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TTU News

Tennessee Tech University students will soon build rugged Mini Baja vehicles and smooth Formula One-type cars in the DENSO Vehicle Engineering Center, thanks to a donation from the DENSO North America Foundation. Automotive supplier DENSO has Tennessee operations, DENSO Manufacturing Tennessee, with locations in Maryville and Athens, where more than 2,800 are employed.

The first installment of the $120,000 gift, which will be used to provide a well-equipped manufacturing and testing facility, was presented to Tennessee Tech President Bob Bell and the College of Engineering at a recent ceremony and dinner.

DENSO is a leading global automotive supplier of advanced technology, systems and components to all the world’s major carmakers, including DaimlerChrysler, Ford, Toyota, Honda, General Motors and Mitsubishi. 

"With DENSO's support, we will now be able to pursue worldwide recognition for our institution and our supporters," said Dale Wilson, TTU's Mechanical Engineering Department Chairperson. "For all of our successes, we are operating in facilities that have not been significantly upgraded in 25 years. DENSO has stepped up so we can step up."

The DENSO Vehicle Engineering Center will house two large student design projects, the Mini Baja and Formula SAE projects supported by the Society of Automotive Engineers, proven to help engineering students obtain advanced skills before they graduate. 

Mini Baja is a design competition that challenges engineering students to work as a team in the designing, building and testing of an off-road vehicle that is capable of negotiating rough terrain. Tennessee Tech ranks as one of the most successful Mini Baja teams in history with 18 top three finishes, including nine 1st place finishes, against some of the best engineering schools in North America.

The Formula SAE competition requires students to design and build a scale version of a Formula One race car. More than 130 universities and colleges, plus major automobile manufacturers, participate in the annual event.

The student design teams have succeeded despite a limited budget and resources, said Wilson. Now they will share a facility that includes engine and chassis dynamometers, machining equipment, storage, quality ventilation, heating and air conditioning, and office space.

Presenting the first installment of $40,000 (the total $120,000 will be given over three years) was James Woroniecki, senior vice president for DENSO Manufacturing Tennessee, where numerous former Tennessee Tech engineering students have been employed. 

"Tennessee Technological University has a world-class engineering program," said Woroniecki, who is a board member of DENSO North America Foundation. "It is our honor to help take this program to the next level, assisting a nationally ranked faculty with a state-of-the-art complex for the automotive industry’s future generation of engineers."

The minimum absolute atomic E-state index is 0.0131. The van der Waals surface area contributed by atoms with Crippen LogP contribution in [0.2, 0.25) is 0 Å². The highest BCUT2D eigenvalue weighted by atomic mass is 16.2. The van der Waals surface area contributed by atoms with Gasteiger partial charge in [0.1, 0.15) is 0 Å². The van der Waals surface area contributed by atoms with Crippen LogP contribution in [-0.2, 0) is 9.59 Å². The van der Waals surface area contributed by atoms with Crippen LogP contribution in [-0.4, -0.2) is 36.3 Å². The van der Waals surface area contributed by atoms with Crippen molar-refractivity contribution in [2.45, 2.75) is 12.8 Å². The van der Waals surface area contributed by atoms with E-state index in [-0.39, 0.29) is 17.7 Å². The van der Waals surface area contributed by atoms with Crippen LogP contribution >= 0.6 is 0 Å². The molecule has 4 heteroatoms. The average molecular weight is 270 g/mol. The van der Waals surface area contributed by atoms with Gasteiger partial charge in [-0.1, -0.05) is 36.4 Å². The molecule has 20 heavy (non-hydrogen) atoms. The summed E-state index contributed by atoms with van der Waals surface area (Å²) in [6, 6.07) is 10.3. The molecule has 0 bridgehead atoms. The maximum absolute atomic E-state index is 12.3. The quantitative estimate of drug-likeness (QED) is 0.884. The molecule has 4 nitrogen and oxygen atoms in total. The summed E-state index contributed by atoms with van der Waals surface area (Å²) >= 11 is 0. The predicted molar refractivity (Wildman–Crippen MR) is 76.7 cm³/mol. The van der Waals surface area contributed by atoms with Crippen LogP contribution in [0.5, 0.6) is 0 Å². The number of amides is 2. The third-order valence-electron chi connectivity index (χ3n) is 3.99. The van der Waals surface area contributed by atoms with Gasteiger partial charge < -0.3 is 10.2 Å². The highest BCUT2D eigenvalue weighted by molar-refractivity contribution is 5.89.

The DENSO North America Foundation is the first North American charitable foundation established by a Japan-based automotive supplier. Funded by DENSO International America, Inc., the company’s North American headquarters in Southfield, Mich., the foundation provides grants to institutions of higher education with an emphasis on engineering, technology, and related business programs. 

"We take pride in supporting higher education," says John Voorhorst, president, DENSO North America Foundation. "Our financial support allows us to support DENSO’s worldwide mission of contributing to a better world by creating value together with a vision for the future."

Headquartered in Kariya, Aichi prefecture, Japan, DENSO employs 87,000 people in 30 countries with global consolidated sales of $18.1 billion. In North America, DENSO employs more than 14,000 people at 25 companies with consolidated sales of $4.7 billion. For two consecutive years, Industry Week magazine named DENSO Corporation one of the "100 Best Managed Companies in the World".

The Tennessee operations currently produce the following products: an array of electronic components, instrument clusters, alternators, starters, fuel injectors, oxygen sensors, air-flow meters, ignition coils, and spark plugs.

For more information about DENSO, including DENSO Manufacturing Tennessee, visit or For information about the North America Foundation, visit the foundation’s website at